Seminars & Events
Friday, October 4, 2013: Dr. Laurie Ryan, SMCM '86 (National Institute on Aging) will speak on "Alzheimer's Disease: Targets and Treatments" at 3:00 pm in Goodpaster Hall 195.
Monday, October 21, 2013: Dr. Greg Elmer (University of Maryland Baltimore) will speak on "Domains and Constructs in Motivation: Where Does the Habenula Fit In?" at 4:45 pm in Goodpaster Hall 195.
Friday, October 25, 2013: Dr. Terry Davidson (American University) will speak on "Why We Overeat and Become Obese? It Could be What We Think!" at 3:00 pm in Goodpaster Hall 195.
Dr. Gwen Calhoon '06 recently received her Ph.D. in Neuroscience from the University of Maryland Baltimore, and was inducted into Nu Rho Psi.
Mirenzi, Aaron (2011). Analyzing the gender aftereffect in biological motion : the effects of adaptation to static and dynamic stimuli. (Mentor: E. Hiris)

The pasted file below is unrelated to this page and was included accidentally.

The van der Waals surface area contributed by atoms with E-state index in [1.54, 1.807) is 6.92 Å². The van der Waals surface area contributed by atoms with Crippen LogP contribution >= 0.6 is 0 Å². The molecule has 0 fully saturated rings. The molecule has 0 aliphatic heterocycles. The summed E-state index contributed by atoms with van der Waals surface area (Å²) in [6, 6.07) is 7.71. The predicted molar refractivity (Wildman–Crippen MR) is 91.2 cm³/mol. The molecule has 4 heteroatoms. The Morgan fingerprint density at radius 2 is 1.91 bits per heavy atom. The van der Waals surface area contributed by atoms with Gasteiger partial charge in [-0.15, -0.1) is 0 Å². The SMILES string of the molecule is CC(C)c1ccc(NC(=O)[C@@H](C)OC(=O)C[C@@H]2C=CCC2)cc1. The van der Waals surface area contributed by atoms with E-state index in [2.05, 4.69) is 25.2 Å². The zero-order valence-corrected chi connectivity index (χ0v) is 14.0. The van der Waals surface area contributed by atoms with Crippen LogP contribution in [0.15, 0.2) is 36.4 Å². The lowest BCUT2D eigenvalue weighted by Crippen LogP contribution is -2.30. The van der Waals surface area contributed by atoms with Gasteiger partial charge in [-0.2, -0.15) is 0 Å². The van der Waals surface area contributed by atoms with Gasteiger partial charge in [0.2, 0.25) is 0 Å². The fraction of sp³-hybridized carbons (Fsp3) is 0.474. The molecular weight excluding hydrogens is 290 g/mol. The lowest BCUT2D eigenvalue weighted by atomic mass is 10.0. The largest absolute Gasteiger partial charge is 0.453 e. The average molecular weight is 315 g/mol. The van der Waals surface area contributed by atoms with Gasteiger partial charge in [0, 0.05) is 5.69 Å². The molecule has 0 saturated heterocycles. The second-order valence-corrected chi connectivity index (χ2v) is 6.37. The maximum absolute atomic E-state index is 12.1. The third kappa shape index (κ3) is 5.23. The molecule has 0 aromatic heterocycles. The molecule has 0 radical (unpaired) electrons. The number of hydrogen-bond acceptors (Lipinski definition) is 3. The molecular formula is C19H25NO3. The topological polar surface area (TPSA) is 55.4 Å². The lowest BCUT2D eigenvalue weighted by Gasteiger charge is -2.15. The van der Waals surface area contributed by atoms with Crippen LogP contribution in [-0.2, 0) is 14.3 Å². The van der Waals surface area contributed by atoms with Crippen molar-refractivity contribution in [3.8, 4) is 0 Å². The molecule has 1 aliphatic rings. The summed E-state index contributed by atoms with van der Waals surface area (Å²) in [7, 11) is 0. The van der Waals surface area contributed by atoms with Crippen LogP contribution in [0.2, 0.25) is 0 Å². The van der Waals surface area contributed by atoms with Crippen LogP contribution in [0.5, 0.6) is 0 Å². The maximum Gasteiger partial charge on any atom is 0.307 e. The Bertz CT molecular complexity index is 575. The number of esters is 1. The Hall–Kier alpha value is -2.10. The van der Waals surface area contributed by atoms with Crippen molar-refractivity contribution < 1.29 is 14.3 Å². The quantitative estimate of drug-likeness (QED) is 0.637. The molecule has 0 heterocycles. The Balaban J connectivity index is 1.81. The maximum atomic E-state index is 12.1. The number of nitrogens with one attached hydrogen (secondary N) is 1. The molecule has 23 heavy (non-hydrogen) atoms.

Biological Motion stimuli present human form and motion through points of light placed on major joints of the human body. These point light walkers (PLWs), though minimal, present enough information for accurate gender perception. It has been shown that adapting to a hyper sexual PLW will bias the perception of a subsequent PLW as being the opposite gender (Troje, Sadr, Geyer, & Nakayama, 2006). Aftereffect research uses the assumption that the aftereffect is caused by adaptation to a particular aspect of the stimulus. In the case of biological motion perception, low level motions are combined to create a global form, which is then placed in a gender category. Thus, adaptation could be occurring to the motions of the stimulus, the form of the stimulus, or to gender as a concept. This paper addresses which physical aspects of biological motion are adapted to in the gender aftereffect. Experiment 1 used full body images, which evoked gender as a concept, as adaptation stimuli, however, these images were unable to cause an gender aftereffect in the perception of a PLW, suggesting that the aftereffect is perceptual, not conceptual. Experiment 2 used PLWs reduced to four hip and shoulder points as adaptation stimuli. Despite research showing the critical nature of hip and shoulder points for gender perception, adaptation to these points alone did not cause a gender aftereffect in a complete PLW. Experiment 3 used static PLWs to test whether the form of the stimulus was the adaptive property of the stimulus. Contrary to several studies showing the importance of motion in gender perception, we found that adaptation to a non-moving PLW created an aftereffect similar to when a dynamic PLW was adapted to. We conclude that in the gender aftereffect in biological motion, the form of the stimulus is the adaptive property. Experiment 3 suggests that form processing is critical for gender perception in humans, even in displays which highlight human motion, and minimize human form.